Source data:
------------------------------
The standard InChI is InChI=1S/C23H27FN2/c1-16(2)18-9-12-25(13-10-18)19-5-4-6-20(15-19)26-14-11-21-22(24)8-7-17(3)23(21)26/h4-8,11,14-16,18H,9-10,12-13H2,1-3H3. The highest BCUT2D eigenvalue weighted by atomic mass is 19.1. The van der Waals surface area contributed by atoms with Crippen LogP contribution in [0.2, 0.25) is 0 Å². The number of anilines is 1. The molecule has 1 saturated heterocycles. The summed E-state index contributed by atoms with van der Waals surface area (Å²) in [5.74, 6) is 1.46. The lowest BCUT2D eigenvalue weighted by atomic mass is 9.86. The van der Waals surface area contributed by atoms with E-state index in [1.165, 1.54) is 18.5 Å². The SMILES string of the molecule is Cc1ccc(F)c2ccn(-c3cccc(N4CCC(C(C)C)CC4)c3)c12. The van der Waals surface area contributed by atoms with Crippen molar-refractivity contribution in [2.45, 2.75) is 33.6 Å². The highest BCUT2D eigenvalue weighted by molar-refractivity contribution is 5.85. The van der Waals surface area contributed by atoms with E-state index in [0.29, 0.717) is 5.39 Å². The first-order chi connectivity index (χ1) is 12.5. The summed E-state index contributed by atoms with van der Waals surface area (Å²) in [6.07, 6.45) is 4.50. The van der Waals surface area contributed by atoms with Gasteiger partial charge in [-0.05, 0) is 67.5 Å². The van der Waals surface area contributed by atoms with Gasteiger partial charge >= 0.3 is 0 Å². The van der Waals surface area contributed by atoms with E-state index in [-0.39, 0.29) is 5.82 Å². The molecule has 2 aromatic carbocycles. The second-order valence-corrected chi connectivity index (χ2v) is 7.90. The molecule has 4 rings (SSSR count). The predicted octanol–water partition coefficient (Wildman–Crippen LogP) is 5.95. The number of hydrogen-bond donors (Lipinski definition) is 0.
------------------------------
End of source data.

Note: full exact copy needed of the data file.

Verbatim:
The standard InChI is InChI=1S/C23H27FN2/c1-16(2)18-9-12-25(13-10-18)19-5-4-6-20(15-19)26-14-11-21-22(24)8-7-17(3)23(21)26/h4-8,11,14-16,18H,9-10,12-13H2,1-3H3. The highest BCUT2D eigenvalue weighted by atomic mass is 19.1. The van der Waals surface area contributed by atoms with Crippen LogP contribution in [0.2, 0.25) is 0 Å². The number of anilines is 1. The molecule has 1 saturated heterocycles. The summed E-state index contributed by atoms with van der Waals surface area (Å²) in [5.74, 6) is 1.46. The lowest BCUT2D eigenvalue weighted by atomic mass is 9.86. The van der Waals surface area contributed by atoms with E-state index in [1.165, 1.54) is 18.5 Å². The SMILES string of the molecule is Cc1ccc(F)c2ccn(-c3cccc(N4CCC(C(C)C)CC4)c3)c12. The van der Waals surface area contributed by atoms with Crippen molar-refractivity contribution in [2.45, 2.75) is 33.6 Å². The highest BCUT2D eigenvalue weighted by molar-refractivity contribution is 5.85. The van der Waals surface area contributed by atoms with E-state index in [0.29, 0.717) is 5.39 Å². The first-order chi connectivity index (χ1) is 12.5. The summed E-state index contributed by atoms with van der Waals surface area (Å²) in [6.07, 6.45) is 4.50. The van der Waals surface area contributed by atoms with Gasteiger partial charge in [-0.05, 0) is 67.5 Å². The van der Waals surface area contributed by atoms with Gasteiger partial charge >= 0.3 is 0 Å². The van der Waals surface area contributed by atoms with E-state index in [-0.39, 0.29) is 5.82 Å². The molecule has 2 aromatic carbocycles. The second-order valence-corrected chi connectivity index (χ2v) is 7.90. The molecule has 4 rings (SSSR count). The predicted octanol–water partition coefficient (Wildman–Crippen LogP) is 5.95. The number of hydrogen-bond donors (Lipinski definition) is 0.